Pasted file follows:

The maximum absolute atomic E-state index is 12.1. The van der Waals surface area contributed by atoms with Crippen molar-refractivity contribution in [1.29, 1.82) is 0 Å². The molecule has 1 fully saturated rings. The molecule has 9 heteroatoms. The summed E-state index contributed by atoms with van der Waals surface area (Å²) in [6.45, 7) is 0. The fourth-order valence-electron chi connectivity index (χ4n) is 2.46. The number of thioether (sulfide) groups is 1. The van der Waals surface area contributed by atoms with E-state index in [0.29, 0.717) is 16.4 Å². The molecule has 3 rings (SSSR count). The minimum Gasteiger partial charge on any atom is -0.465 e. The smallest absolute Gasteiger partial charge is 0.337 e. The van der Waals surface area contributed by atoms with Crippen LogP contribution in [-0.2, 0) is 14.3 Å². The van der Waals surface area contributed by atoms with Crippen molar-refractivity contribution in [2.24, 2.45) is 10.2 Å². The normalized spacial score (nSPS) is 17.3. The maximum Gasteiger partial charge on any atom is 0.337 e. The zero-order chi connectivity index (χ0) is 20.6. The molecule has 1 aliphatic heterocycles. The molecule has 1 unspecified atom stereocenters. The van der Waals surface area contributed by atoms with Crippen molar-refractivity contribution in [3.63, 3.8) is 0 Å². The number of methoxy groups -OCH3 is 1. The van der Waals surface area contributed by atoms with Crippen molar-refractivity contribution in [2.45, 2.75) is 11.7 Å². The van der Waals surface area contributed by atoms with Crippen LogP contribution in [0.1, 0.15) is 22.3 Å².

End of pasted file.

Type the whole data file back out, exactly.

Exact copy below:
The maximum absolute atomic E-state index is 12.1. The van der Waals surface area contributed by atoms with Crippen molar-refractivity contribution in [1.29, 1.82) is 0 Å². The molecule has 1 fully saturated rings. The molecule has 9 heteroatoms. The summed E-state index contributed by atoms with van der Waals surface area (Å²) in [6.45, 7) is 0. The fourth-order valence-electron chi connectivity index (χ4n) is 2.46. The number of thioether (sulfide) groups is 1. The van der Waals surface area contributed by atoms with E-state index in [0.29, 0.717) is 16.4 Å². The molecule has 3 rings (SSSR count). The minimum Gasteiger partial charge on any atom is -0.465 e. The smallest absolute Gasteiger partial charge is 0.337 e. The van der Waals surface area contributed by atoms with Crippen LogP contribution in [-0.2, 0) is 14.3 Å². The van der Waals surface area contributed by atoms with Crippen molar-refractivity contribution in [2.24, 2.45) is 10.2 Å². The normalized spacial score (nSPS) is 17.3. The maximum Gasteiger partial charge on any atom is 0.337 e. The zero-order chi connectivity index (χ0) is 20.6. The molecule has 1 aliphatic heterocycles. The molecule has 1 unspecified atom stereocenters. The van der Waals surface area contributed by atoms with Crippen molar-refractivity contribution in [3.63, 3.8) is 0 Å². The number of methoxy groups -OCH3 is 1. The van der Waals surface area contributed by atoms with Crippen molar-refractivity contribution in [2.45, 2.75) is 11.7 Å². The van der Waals surface area contributed by atoms with Crippen LogP contribution in [0.1, 0.15) is 22.3 Å².